Dr. Erin here. I wanted to let you know that I have a new podcast posted on The Hygiene Hypothesis and its link to the microbiome, a leaky gut and chronic inflammatory diseases. That’s a lot…so let’s break it down.
First, what is the Hygiene Hypothesis? It’s a proposed explanation that states that improved hygiene in an industrialized world and less exposure to infectious agents ( bacteria & viruses) has led to an increase in chronic inflammatory conditions. This is why some supporters of the Hygiene Hypothesis will advise you to take your kids to a farm or to frequently play in dirt. My mom was a believer in the Hygiene Hypothesis, so one can assume that living adjacent to a dairy farm had its benefits. I also was exposed to a wide variety of animals since my dad is a veterinarian, the most interesting of which might have been a pet raven, Nevermore. Nevermore was shot by a hunter and discovered in the woods by a hiker. The hiker brought him into my dad, and though my dad performed surgery on Nevermore’s wing, he would never fly again. Instead, he moved into a large flying pen in our backyard. Nevermore, like all scavenger birds, ate roadkill. For much of my childhood, I’d hop out of my parents’ van, pick up roadkill and bring it home to Nevermore. Though such events impacted my social life in awkward ways, I think they must have affect my immune system in positive ones. 😉
Anyhow, the microbiome, simply put, is our “in-house” bacteria: the ones who live and hang out in our gut. Our diets, genetics, stress and environment all impact our microbiome, alterations of which are increasingly linked to chronic inflammatory conditions. And, though we often hear the words “leaky gut” especially in the world of wellness, what does that actually mean? Well, luckily my expert podcast guest is going to explain.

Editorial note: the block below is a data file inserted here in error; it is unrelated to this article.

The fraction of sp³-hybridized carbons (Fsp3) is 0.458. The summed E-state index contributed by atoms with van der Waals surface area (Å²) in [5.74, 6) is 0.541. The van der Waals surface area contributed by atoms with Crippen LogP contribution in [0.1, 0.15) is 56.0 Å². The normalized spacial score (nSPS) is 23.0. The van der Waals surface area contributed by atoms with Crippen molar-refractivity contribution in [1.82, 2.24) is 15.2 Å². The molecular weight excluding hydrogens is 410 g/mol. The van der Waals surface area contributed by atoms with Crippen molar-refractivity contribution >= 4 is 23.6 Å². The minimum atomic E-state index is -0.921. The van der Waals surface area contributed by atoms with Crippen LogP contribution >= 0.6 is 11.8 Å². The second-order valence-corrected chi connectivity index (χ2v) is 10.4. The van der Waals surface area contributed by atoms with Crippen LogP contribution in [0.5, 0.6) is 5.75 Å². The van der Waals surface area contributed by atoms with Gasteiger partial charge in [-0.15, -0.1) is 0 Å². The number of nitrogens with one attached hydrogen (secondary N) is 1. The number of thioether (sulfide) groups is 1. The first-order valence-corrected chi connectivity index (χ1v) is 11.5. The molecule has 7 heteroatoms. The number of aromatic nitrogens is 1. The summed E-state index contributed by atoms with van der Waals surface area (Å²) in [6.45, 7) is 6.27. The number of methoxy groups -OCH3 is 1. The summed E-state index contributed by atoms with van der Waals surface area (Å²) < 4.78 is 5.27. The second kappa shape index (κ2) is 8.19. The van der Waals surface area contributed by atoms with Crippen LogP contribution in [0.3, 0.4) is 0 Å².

In this episode of Causes or Cures, I had the pleasure of chatting with Dr. Alessio Fasano. We discuss how the Hygiene Hypothesis links to a leaky gut and how our modern way of life may affect our microbiome in a way that puts us at risk of developing chronic inflammatory conditions. This includes chronic inflammatory conditions outside the gut as well as inside. He will discuss the 5 pillars that he believes need to be in place for this to happen, how probiotics, cleaning products and gluten relate to this, and ways we can improve our leaky guts. (Pay attention to his 5 pillars, because this idea of a “leaky gut” is not as simple or straight-forward as many “Wellness Gurus” claim it to be. That’s the key part. 😉 )
Who is Dr. Fasano?
Dr. Fasano is a pediatric gastroenterologist and researcher. He is a professor of pediatrics at Harvard Medical School and professor of nutrition at Harvard School of Public Health. He is the director of the Center for Celiac Research and Treatment at Mass General for children and co-director of the Harvard Medical School Celiac Research Program. He’s the director of the Mucosal Immunology and Biology Research Center, where he oversees over 50 researchers and staff. Dr. Fasano is credited with discovering Zonulin, a protein responsible for regulating intestinal tight junctions ( and he explains this in the podcast) and he is the author of over 300 peer-reviewed publications. He is considered a world expert on Celiac disease and is in the top 1% of scientists cited worldwide.
Looking forward to you guys listening to this one! Also, please check out some of the other episodes, share & subscribe if so inclined. If you have any requests for topics, email me. I’ll see if I can swing it. 😉
Take care, everyone! This pandemic is really testing our ability to cope with uncertainty. I plan on doing a topic about this, because my first book was “really” all about embracing uncertainty. Stay tuned for that one. Until then, feel free to check out: